If a coronavirus epidemic has any upside, it is this: it may persuade the public that there is something to be said for putting serious people in power. No matter how hard he tries, Boris Johnson doesn’t look or sound like a man who can lead us through a crisis. When there’s big trouble, his instinct is to hide. We saw that when he was London mayor and initially stayed on holiday as riots spread across the capital. We saw it again last month when much of the country was flooded and Johnson was nowhere to be seen.
Winston Churchill, supposedly Johnson’s hero and role model, never shirked the front line. He watched German bombing raids on London from a roof in Whitehall and often visited the East End the next day. George VI had to dissuade him from joining the troops in the D-Day landings. He again wanted to be with Allied troops as they crossed the Rhine in 1945. General Alan Brooke, chief of the Imperial General Staff, noted that “we had some difficulty in keeping him back”. The only difficulty anybody would have with Johnson is pushing him forward.
Morbid electoral strategies
Since I am in my mid-70s – an age group for which the mortality rate from coronavirus infection is 8 per cent – the epidemic causes anxious debate among my contemporaries. One suggests ministers will strive mightily to protect us because the over-70s overwhelmingly vote Tory. I take a less sanguine view. A high death rate among our age-group would ease the social care crisis. Moreover, if the elderly population fell by, say, 10 per cent (the coronavirus mortality rate is 15 per cent among the over-80s) the Treasury would save billions on retirement pensions and health spending. Younger people of working age could be wooed with tax cuts while also benefiting from substantial inheritances. This surge of prosperity would sweep the Tories back to power in 2024.
Priti Patel, assailed by allegations that she abuses civil servants, is not the first home secretary to come to grief. Since 1900, just three have subsequently made it to No 10 and only Theresa May got there directly from the Home Office. By contrast, ten chancellors and eight foreign secretaries have later become prime minister.
The Home Office is a political minefield. It covers areas – crime, terrorism, immigration, deportation – that arouse great passions but also involve decisions on innumerable individual cases. As Amber Rudd discovered in the Windrush scandal, when you respond to demands for tougher immigration controls, public sympathy often swings towards the victims. More than half a century earlier, Henry Brooke had similar experiences over the deportation of a young Jamaican shoplifter and the extradition of a Nigerian politician who had fled his country after a coup. Even Churchill’s 19 months as home secretary in 1910-11, during which he sent troops to quell riots in the Welsh coalfields, damaged his reputation.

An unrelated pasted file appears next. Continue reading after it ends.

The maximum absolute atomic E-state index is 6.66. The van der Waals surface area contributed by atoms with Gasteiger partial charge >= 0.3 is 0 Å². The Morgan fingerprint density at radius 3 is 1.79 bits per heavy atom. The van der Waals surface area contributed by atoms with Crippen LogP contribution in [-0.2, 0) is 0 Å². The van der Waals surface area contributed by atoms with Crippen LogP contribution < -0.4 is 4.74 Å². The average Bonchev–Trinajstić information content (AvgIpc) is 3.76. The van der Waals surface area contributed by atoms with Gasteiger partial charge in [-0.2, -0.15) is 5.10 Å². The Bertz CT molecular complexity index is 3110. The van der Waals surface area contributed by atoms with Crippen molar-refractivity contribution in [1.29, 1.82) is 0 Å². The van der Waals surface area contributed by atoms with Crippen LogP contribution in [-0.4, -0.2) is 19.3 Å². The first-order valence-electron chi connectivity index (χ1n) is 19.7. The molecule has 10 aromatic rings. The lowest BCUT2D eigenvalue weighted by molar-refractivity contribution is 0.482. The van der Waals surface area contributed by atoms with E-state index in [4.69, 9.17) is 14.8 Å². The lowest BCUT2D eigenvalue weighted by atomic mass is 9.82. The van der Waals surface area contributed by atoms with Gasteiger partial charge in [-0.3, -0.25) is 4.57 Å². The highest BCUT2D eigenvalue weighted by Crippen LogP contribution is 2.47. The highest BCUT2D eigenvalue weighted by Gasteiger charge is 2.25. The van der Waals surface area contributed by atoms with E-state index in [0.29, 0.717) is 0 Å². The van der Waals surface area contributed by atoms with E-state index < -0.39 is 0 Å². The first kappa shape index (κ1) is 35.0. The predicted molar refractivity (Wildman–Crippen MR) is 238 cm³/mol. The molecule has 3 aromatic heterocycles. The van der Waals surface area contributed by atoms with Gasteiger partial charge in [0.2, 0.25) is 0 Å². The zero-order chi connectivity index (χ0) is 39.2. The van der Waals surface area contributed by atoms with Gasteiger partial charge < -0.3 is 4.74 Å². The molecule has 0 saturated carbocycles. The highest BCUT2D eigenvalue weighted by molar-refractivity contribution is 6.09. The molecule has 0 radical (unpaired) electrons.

Patel – who allegedly drove an aide to attempt suicide at the Department for Work and Pensions and who had to resign as the international development secretary after unauthorised meetings with Israeli politicians – is an accident-prone minister. Johnson sent her to an accident-prone department. His fault.
The Only Way is Wildlife
Essex, where I live quietly and unfashionably, is to get a new image. Thanks to the reality TV series The Only Way is Essex, it is associated with fake tans and rowdy nightclubs. Now its tourism managers, pointing out that three-quarters of the county is countryside, want to highlight its wildlife, coastal walks and oyster festivals. “There’s a bit of snobbery towards Essex,” says a council official.
But perhaps Essex’s problem lies with its over-apologetic middle-class residents. In Scotland, my wife and I were once asked by a young woman where we were from. We told her. “I’m sorry,” we thought she said. She looked puzzled when we said we were sorry too. What she actually said, it transpired, was “I’m from Surrey”.
This article appears in the 04 Mar 2020 issue of the New Statesman, Inside No 10